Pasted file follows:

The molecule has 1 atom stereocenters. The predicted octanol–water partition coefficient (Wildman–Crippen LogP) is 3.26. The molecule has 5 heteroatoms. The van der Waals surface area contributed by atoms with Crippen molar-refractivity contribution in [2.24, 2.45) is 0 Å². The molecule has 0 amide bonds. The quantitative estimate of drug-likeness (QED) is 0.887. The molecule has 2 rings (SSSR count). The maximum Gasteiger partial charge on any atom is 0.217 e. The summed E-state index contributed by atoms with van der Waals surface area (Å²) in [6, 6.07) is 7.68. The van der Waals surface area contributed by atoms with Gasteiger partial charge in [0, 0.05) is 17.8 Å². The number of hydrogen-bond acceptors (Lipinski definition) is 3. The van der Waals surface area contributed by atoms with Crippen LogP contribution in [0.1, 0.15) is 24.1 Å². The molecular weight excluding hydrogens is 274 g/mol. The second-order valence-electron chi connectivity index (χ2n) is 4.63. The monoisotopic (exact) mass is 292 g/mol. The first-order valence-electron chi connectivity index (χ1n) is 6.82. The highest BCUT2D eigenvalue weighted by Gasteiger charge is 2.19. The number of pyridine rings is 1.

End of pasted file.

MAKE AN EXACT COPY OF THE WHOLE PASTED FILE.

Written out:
The molecule has 1 atom stereocenters. The predicted octanol–water partition coefficient (Wildman–Crippen LogP) is 3.26. The molecule has 5 heteroatoms. The van der Waals surface area contributed by atoms with Crippen molar-refractivity contribution in [2.24, 2.45) is 0 Å². The molecule has 0 amide bonds. The quantitative estimate of drug-likeness (QED) is 0.887. The molecule has 2 rings (SSSR count). The maximum Gasteiger partial charge on any atom is 0.217 e. The summed E-state index contributed by atoms with van der Waals surface area (Å²) in [6, 6.07) is 7.68. The van der Waals surface area contributed by atoms with Gasteiger partial charge in [0, 0.05) is 17.8 Å². The number of hydrogen-bond acceptors (Lipinski definition) is 3. The van der Waals surface area contributed by atoms with Crippen LogP contribution in [0.1, 0.15) is 24.1 Å². The molecular weight excluding hydrogens is 274 g/mol. The second-order valence-electron chi connectivity index (χ2n) is 4.63. The monoisotopic (exact) mass is 292 g/mol. The first-order valence-electron chi connectivity index (χ1n) is 6.82. The highest BCUT2D eigenvalue weighted by Gasteiger charge is 2.19. The number of pyridine rings is 1.